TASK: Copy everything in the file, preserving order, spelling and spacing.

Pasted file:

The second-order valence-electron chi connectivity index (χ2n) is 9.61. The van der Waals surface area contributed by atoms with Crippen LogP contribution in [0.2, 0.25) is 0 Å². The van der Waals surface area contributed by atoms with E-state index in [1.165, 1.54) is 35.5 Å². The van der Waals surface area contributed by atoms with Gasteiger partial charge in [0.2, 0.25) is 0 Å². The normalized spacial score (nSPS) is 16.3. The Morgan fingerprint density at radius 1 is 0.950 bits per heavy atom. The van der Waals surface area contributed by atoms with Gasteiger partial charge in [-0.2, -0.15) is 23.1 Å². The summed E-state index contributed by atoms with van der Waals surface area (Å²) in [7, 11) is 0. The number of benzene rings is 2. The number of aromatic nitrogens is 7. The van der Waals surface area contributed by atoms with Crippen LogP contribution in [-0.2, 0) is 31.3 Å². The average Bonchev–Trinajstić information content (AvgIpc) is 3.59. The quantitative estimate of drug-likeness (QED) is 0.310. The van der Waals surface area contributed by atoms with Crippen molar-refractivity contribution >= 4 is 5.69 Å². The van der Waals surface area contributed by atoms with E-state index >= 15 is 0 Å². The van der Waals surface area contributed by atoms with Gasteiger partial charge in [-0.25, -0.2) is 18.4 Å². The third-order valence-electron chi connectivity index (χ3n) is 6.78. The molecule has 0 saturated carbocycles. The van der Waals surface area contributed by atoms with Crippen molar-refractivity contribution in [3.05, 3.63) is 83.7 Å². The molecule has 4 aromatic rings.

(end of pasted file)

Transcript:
The second-order valence-electron chi connectivity index (χ2n) is 9.61. The van der Waals surface area contributed by atoms with Crippen LogP contribution in [0.2, 0.25) is 0 Å². The van der Waals surface area contributed by atoms with E-state index in [1.165, 1.54) is 35.5 Å². The van der Waals surface area contributed by atoms with Gasteiger partial charge in [0.2, 0.25) is 0 Å². The normalized spacial score (nSPS) is 16.3. The Morgan fingerprint density at radius 1 is 0.950 bits per heavy atom. The van der Waals surface area contributed by atoms with Gasteiger partial charge in [-0.2, -0.15) is 23.1 Å². The summed E-state index contributed by atoms with van der Waals surface area (Å²) in [7, 11) is 0. The number of benzene rings is 2. The number of aromatic nitrogens is 7. The van der Waals surface area contributed by atoms with Crippen LogP contribution in [-0.2, 0) is 31.3 Å². The average Bonchev–Trinajstić information content (AvgIpc) is 3.59. The quantitative estimate of drug-likeness (QED) is 0.310. The van der Waals surface area contributed by atoms with Crippen molar-refractivity contribution >= 4 is 5.69 Å². The van der Waals surface area contributed by atoms with E-state index >= 15 is 0 Å². The van der Waals surface area contributed by atoms with Gasteiger partial charge in [-0.25, -0.2) is 18.4 Å². The third-order valence-electron chi connectivity index (χ3n) is 6.78. The molecule has 0 saturated carbocycles. The van der Waals surface area contributed by atoms with Crippen molar-refractivity contribution in [3.05, 3.63) is 83.7 Å². The molecule has 4 aromatic rings.